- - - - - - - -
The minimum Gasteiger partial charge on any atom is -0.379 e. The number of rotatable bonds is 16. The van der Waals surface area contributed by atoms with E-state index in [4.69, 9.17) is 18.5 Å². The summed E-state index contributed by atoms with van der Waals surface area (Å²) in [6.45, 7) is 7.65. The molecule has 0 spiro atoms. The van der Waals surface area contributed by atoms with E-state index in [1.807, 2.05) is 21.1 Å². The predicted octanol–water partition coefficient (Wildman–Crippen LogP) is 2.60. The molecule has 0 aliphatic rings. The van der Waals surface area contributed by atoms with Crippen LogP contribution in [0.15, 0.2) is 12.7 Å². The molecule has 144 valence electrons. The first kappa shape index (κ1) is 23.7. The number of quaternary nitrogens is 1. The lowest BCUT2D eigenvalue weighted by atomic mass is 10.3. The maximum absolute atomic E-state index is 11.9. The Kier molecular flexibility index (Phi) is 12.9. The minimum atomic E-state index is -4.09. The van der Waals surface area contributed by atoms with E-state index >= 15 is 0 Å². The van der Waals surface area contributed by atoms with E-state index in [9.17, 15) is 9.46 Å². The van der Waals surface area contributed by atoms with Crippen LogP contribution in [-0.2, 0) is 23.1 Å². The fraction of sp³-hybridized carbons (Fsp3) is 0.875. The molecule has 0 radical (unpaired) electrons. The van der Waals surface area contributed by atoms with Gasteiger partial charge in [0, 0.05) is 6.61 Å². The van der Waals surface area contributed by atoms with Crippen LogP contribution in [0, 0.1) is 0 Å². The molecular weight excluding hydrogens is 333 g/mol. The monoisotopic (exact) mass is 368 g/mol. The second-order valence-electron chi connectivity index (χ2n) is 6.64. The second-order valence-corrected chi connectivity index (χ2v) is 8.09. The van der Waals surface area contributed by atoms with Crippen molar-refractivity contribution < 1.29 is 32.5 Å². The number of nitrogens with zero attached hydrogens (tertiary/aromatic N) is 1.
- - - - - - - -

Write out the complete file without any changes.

The minimum Gasteiger partial charge on any atom is -0.379 e. The number of rotatable bonds is 16. The van der Waals surface area contributed by atoms with E-state index in [4.69, 9.17) is 18.5 Å². The summed E-state index contributed by atoms with van der Waals surface area (Å²) in [6.45, 7) is 7.65. The molecule has 0 spiro atoms. The van der Waals surface area contributed by atoms with E-state index in [1.807, 2.05) is 21.1 Å². The predicted octanol–water partition coefficient (Wildman–Crippen LogP) is 2.60. The molecule has 0 aliphatic rings. The van der Waals surface area contributed by atoms with Crippen LogP contribution in [0.15, 0.2) is 12.7 Å². The molecule has 144 valence electrons. The first kappa shape index (κ1) is 23.7. The number of quaternary nitrogens is 1. The lowest BCUT2D eigenvalue weighted by atomic mass is 10.3. The maximum absolute atomic E-state index is 11.9. The Kier molecular flexibility index (Phi) is 12.9. The minimum atomic E-state index is -4.09. The van der Waals surface area contributed by atoms with E-state index >= 15 is 0 Å². The van der Waals surface area contributed by atoms with E-state index in [9.17, 15) is 9.46 Å². The van der Waals surface area contributed by atoms with Crippen LogP contribution in [-0.2, 0) is 23.1 Å². The fraction of sp³-hybridized carbons (Fsp3) is 0.875. The molecule has 0 radical (unpaired) electrons. The van der Waals surface area contributed by atoms with Gasteiger partial charge in [0, 0.05) is 6.61 Å². The van der Waals surface area contributed by atoms with Crippen LogP contribution in [0, 0.1) is 0 Å². The molecular weight excluding hydrogens is 333 g/mol. The monoisotopic (exact) mass is 368 g/mol. The second-order valence-electron chi connectivity index (χ2n) is 6.64. The second-order valence-corrected chi connectivity index (χ2v) is 8.09. The van der Waals surface area contributed by atoms with Crippen molar-refractivity contribution < 1.29 is 32.5 Å². The number of nitrogens with zero attached hydrogens (tertiary/aromatic N) is 1.